You advocate, I am 65 and I have done my advocating – anti-war, civil rights. I rode the old PTC system. SEPTA is an improvement and they try, but this city just doesn’t work, except for the well-to-do with influence and the poor and immigrants. Mayor is too busy crying and advocating for city schools, immigrants, and gays. I have ridden public transit in Seattle, San Francisco, new York, and they are far safer than Philly. Where I live, the police literally don’t come out when you call. I have complained from the deputy mayor on down. Sorry to sound so negative, but after all these years, those who chose not to leave the city deserve better.

  • Atombird

    This is America, bro. Like it or not, having a car defines independence and moving around to wherever you need to be. Plus, real Philadelphians always know “where the spots are” everywhere downtown. .

  • Bob

    Yes, make the parking spots so only the rich people can afford them. And don’t open up City Council’s free spots or anything.

    Buddy, not everyone lives close to the center of town. PT is expensive, inconvenient, and inconsistent. Clean that up first and your utopian dreams may be realized. Stop picking on the working individuals, concentrate of the power people instead. It’s more admirable when you do that.

  • medford_resident

    Melissa McFeeters, enjoy this job. You’re unlikely to do any better with that sort of intelligence.

    • dude seriously

      Hey Captain Condescension! Ms. McFeeters is the illustrator. The other great thing that riding public transit has over driving & parking is that you can safely work on your reading comprehension while doing it.

      • Medford_resident

        Oh my bad!
        A drawer of cartoons even had a bigger upside!
        Would you like a job reading all of the idiot stories that come thru my news feed to comprehend it for me?
        I’m sure I can pay you more than you’re currently making at your latest dead end job

        • dude seriously

          Thanks for the offer, but it sounds like drivers like you should probably start saving every penny you can.

          • Medford_resident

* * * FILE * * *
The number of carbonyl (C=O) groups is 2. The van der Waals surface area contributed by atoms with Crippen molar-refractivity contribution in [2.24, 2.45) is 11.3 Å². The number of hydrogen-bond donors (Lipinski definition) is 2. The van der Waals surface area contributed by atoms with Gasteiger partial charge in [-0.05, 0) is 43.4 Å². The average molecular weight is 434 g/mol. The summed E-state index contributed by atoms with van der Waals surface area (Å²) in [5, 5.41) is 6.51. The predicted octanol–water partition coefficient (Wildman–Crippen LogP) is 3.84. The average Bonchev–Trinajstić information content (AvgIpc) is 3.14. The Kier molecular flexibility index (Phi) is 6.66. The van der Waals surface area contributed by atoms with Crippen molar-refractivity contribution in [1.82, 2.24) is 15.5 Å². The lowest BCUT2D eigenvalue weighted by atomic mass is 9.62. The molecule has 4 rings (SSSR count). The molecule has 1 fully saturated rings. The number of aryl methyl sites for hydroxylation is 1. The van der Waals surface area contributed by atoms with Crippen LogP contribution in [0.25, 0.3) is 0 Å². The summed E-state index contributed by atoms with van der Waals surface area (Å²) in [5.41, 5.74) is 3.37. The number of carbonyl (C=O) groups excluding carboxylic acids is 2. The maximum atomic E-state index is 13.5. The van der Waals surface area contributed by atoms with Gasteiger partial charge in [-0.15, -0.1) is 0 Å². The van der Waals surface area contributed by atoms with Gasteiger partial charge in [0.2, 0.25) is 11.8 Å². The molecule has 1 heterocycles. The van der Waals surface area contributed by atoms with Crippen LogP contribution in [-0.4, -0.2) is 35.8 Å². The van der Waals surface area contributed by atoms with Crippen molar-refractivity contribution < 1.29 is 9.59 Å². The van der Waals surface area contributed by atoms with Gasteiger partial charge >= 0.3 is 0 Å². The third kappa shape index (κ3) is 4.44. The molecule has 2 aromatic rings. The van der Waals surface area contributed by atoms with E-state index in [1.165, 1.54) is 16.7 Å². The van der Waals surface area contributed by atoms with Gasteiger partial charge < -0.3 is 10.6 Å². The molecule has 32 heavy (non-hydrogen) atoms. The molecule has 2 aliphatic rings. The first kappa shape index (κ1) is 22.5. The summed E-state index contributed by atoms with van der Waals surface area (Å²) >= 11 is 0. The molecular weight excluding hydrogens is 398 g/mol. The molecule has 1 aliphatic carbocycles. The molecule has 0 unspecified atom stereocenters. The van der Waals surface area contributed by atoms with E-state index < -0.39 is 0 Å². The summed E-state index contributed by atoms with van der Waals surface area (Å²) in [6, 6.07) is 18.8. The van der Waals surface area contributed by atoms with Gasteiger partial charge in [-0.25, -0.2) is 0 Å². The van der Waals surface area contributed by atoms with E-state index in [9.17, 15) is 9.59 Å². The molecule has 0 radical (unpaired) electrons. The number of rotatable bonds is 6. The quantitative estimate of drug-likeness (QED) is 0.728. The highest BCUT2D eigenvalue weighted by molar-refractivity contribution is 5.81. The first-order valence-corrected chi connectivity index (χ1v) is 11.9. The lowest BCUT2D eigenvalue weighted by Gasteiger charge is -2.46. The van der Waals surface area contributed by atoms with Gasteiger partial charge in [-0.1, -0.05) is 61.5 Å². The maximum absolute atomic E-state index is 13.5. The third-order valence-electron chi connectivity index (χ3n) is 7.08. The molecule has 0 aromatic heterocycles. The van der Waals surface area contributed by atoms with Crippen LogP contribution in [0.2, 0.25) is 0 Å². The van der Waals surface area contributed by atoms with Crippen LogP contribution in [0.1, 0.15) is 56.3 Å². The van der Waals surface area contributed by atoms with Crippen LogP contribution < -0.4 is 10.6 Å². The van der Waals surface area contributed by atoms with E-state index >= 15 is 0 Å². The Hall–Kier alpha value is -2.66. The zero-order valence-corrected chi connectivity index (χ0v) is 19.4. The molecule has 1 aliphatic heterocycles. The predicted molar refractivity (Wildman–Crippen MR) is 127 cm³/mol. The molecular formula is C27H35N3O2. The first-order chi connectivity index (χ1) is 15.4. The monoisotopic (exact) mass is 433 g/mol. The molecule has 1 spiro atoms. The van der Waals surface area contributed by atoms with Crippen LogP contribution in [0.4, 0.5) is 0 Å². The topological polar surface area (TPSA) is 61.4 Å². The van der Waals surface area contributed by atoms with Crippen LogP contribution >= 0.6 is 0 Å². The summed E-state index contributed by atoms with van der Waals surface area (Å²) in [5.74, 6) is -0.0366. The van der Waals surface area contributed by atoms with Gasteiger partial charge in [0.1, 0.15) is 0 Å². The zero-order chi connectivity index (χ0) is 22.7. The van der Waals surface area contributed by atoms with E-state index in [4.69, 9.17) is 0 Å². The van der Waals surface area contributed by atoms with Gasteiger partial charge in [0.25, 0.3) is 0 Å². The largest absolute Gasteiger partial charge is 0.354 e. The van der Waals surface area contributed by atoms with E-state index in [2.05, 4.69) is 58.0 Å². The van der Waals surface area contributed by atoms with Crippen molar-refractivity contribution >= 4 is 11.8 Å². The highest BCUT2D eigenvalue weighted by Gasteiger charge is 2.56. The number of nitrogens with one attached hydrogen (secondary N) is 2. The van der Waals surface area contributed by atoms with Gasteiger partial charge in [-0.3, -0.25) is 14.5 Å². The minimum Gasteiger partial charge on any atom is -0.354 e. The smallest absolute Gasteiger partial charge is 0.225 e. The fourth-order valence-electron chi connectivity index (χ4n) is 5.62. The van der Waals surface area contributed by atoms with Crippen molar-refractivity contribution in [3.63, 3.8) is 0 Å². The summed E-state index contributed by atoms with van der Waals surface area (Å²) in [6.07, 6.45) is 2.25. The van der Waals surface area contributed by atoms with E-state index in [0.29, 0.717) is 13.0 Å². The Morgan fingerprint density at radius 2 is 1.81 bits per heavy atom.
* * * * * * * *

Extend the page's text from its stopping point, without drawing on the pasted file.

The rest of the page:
Never fear, I can pay for both you and parking with lunch money

  • hape2b

    Spare me with the notion that we need to charge more $ to park in this city. It is such a bunch of BS. This is one of the reasons that I pay that $5 bridge toll and shop in NJ instead of spending my money shopping in center city. I’m tired of urine smelling subways, buses that stink and are unpredictable. Often they pass right by stops and leave passengers waiting even when the bus isn’t full. Parking should be affordable for everyone not just a select group of people. I also don’t like wasting time … people who have to rely on PT lose a lot of valuable time. Unless you are unemployed, you miss a lot of family time waiting for trains and buses. North Philly street parking is cheap – it should be the same everywhere.

    • ambiguator

      Half of center city residents do not have access to a vehicle.
      The other half have their private vehicle storage subsidized at public expense.

      • hape2b

        Half of residents in Philly do not have vehicles because it is a choice not to have one. Just like refusing to pay the $25 and up fees for parking is a choice.

    • ohnonononono

      Sounds like you should just live in NJ where you shop anyway.

      • hape2b

        Would be thrilled to shop in CC Philly but I am not going to pay more than $20 to do it because of the excessive parking fees. What I find the most amazing by Philadelphians is the support for such practices.

        • Mister Crowley

          Take the train into the City. Why do you need a car to go shopping?

  • Ben Franklin

    Completely agree. It’s a city. If you want to drive and park here, pay the price. Otherwise, take a cab, a train, or a bus.

  • JT